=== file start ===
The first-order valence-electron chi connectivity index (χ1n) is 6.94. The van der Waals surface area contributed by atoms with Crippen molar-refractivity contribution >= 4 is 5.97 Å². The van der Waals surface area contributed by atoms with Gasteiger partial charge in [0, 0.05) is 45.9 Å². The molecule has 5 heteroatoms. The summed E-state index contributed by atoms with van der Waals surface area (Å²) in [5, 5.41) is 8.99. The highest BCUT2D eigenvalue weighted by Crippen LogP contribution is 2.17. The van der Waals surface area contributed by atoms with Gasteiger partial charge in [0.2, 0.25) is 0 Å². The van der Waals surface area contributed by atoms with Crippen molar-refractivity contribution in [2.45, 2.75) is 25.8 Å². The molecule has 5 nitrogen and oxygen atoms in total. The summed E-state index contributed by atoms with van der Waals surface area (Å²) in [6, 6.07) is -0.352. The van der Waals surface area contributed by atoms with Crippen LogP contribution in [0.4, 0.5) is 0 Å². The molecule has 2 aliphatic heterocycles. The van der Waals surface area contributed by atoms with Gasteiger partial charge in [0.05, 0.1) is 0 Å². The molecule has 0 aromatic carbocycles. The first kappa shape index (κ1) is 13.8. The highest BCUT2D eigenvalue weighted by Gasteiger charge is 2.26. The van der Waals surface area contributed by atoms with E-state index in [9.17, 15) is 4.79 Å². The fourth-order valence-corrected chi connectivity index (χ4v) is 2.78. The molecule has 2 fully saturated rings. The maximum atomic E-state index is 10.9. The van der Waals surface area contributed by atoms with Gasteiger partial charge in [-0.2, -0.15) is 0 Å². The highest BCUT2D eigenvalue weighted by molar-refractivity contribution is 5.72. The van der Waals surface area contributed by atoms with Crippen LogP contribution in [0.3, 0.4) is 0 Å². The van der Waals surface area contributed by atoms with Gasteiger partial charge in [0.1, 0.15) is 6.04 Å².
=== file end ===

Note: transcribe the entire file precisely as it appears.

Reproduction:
The first-order valence-electron chi connectivity index (χ1n) is 6.94. The van der Waals surface area contributed by atoms with Crippen molar-refractivity contribution >= 4 is 5.97 Å². The van der Waals surface area contributed by atoms with Gasteiger partial charge in [0, 0.05) is 45.9 Å². The molecule has 5 heteroatoms. The summed E-state index contributed by atoms with van der Waals surface area (Å²) in [5, 5.41) is 8.99. The highest BCUT2D eigenvalue weighted by Crippen LogP contribution is 2.17. The van der Waals surface area contributed by atoms with Gasteiger partial charge in [0.2, 0.25) is 0 Å². The van der Waals surface area contributed by atoms with Crippen molar-refractivity contribution in [2.45, 2.75) is 25.8 Å². The molecule has 5 nitrogen and oxygen atoms in total. The summed E-state index contributed by atoms with van der Waals surface area (Å²) in [6, 6.07) is -0.352. The van der Waals surface area contributed by atoms with Crippen LogP contribution in [0.4, 0.5) is 0 Å². The molecule has 2 aliphatic heterocycles. The van der Waals surface area contributed by atoms with Gasteiger partial charge in [0.05, 0.1) is 0 Å². The molecule has 0 aromatic carbocycles. The first kappa shape index (κ1) is 13.8. The highest BCUT2D eigenvalue weighted by Gasteiger charge is 2.26. The van der Waals surface area contributed by atoms with E-state index in [9.17, 15) is 4.79 Å². The fourth-order valence-corrected chi connectivity index (χ4v) is 2.78. The molecule has 2 fully saturated rings. The maximum atomic E-state index is 10.9. The van der Waals surface area contributed by atoms with Gasteiger partial charge in [-0.2, -0.15) is 0 Å². The highest BCUT2D eigenvalue weighted by molar-refractivity contribution is 5.72. The van der Waals surface area contributed by atoms with Crippen LogP contribution in [0.3, 0.4) is 0 Å². The van der Waals surface area contributed by atoms with Gasteiger partial charge in [0.1, 0.15) is 6.04 Å².